Genes regulated by ThbZIP1 when exposed to ABA

Previously, we generated the transgenic tobacco and Arabidopsis plants overexpression of ThbZIP1. The studies showed that ThbZIP1 transformed plants showed improved salt and drought stress tolerance, seed germination rate were significantly enhanced, and fresh weight gain and root growth were increased compared with WT plants did under salt and drought stress condition (Wang et al., 2010; Ji et al., 2013). On the contrary, ThbZIP1 transformed plants showed significantly decreased seed germination rate, fresh weight gain, and root growth compared with WT when exposed to ABA treatment condition, indicating that plants expressing ThbZIP1 exhibit increased sensitivity to ABA treatment (Ji et al., 2013).

To study the mechanism of sensitivity to ABA mediated by ThbZIP1 at the genome scale, cDNA microarray analysis was performed to compare the gene expression between Arabidopsis overexpressing ThbZIP1 and WT under ABA treatment condition. There were 1662 and 1609 genes significantly upregulated or downregulated, respectively, by the overexpression of ThbZIP1 under ABA treatment condition (Supplementary Data S1, Supplementary Table S1). To determine the validity of the microarray results, twelve differentially expressed genes identified by the microarray were randomly selected for real-time RT-PCR analyses. The results showed high correlation coefficients between the real-time PCR and microarray data (R2 = 0.9774, P < 0.05) (Figure 5), which validated the reliability of the microarray results.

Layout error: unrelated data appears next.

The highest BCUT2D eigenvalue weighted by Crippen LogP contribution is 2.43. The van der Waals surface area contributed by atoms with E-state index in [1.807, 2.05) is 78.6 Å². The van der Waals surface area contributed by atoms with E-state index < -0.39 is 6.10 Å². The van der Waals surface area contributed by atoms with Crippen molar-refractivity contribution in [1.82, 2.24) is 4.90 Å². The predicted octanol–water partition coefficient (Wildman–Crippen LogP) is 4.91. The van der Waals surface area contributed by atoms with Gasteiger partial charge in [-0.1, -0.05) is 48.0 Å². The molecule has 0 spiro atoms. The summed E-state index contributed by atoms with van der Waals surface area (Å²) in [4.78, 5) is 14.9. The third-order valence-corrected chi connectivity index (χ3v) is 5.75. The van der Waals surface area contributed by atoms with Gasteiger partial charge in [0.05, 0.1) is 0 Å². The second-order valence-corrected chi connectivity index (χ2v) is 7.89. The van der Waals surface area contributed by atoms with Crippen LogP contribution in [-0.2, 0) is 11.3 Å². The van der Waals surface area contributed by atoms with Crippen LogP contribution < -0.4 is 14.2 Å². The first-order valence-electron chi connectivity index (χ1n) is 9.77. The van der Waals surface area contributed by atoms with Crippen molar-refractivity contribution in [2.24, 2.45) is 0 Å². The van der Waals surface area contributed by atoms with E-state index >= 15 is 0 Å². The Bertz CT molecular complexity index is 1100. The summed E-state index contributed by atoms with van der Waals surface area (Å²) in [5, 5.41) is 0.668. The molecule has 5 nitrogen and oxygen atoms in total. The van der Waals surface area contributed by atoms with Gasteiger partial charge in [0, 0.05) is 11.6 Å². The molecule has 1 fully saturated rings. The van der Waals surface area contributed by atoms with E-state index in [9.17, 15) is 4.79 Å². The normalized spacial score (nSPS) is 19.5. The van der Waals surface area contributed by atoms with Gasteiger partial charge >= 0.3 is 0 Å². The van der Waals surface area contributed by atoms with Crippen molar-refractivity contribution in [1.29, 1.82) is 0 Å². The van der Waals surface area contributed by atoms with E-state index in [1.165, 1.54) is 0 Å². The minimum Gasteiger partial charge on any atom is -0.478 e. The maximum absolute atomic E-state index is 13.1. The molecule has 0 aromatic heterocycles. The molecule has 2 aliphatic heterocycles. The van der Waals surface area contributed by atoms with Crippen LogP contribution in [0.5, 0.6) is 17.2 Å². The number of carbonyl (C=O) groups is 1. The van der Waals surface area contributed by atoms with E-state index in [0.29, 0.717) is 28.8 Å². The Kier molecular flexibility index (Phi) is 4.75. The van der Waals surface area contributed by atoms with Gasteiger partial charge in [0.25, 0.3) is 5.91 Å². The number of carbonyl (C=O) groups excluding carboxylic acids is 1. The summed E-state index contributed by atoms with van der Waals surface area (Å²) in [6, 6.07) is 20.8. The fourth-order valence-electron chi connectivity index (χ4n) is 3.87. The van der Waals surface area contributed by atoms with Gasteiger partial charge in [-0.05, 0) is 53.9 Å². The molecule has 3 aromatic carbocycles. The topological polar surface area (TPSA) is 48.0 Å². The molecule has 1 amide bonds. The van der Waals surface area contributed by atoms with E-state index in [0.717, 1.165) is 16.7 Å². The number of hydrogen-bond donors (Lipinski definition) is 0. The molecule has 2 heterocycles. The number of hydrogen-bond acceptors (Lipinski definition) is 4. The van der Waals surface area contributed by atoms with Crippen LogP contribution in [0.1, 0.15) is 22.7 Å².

FIGURE 5
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Figure 5. Comparison of the results of microarray and real-time RT-PCR. The significantly differentially regulated genes detected by the microarray were randomly selected for real-time RT-PCR analysis. Correlation analysis of the results between real time RT-PCR and cDNA microarray were calculated (P < 0.05).

GO classification of the genes differentially regulated under ABA stress

GO classification was conducted for the functions significantly (p < 0.05) enriched under ABA treatment condition. In the “Molecular function” term, the most highly enriched terms were “Catalytic activity” (632 genes), “Binding function” (761 genes) and “Transcription regulator activity factor” (196 genes) (Figure 6A). For the GO term “Cellular component,” 1146 genes were enriched in “Cell” and “Cell part” component genes, while 601 and 186 genes belong to “Organelle” and “Organelle part,” respectively (Figure 6B). In the “Biological process” term, the differentially regulated genes were enriched in the many GO categories, such as “Cellular process” (735 genes), “Metabolic process” (642 genes), “Response to stimulus” (361 genes), “Biological regulation” (324 genes), “Regulation of biological process” (297 genes), and “Developmental process” (130 genes) (Figure 6C). These results indicated that under ABA treatment conditions, many biological pathways were altered, which should contribute to the sensitivity to ABA.

FIGURE 6
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Figure 6. GO term pie chart of the gene differentially regulated by ABA stress. (A–C) indicates GO term pie picture of “Molecular function,” “Cellular component,” and “Biological process” for the gene differentially regulated under ABA stress, respectively.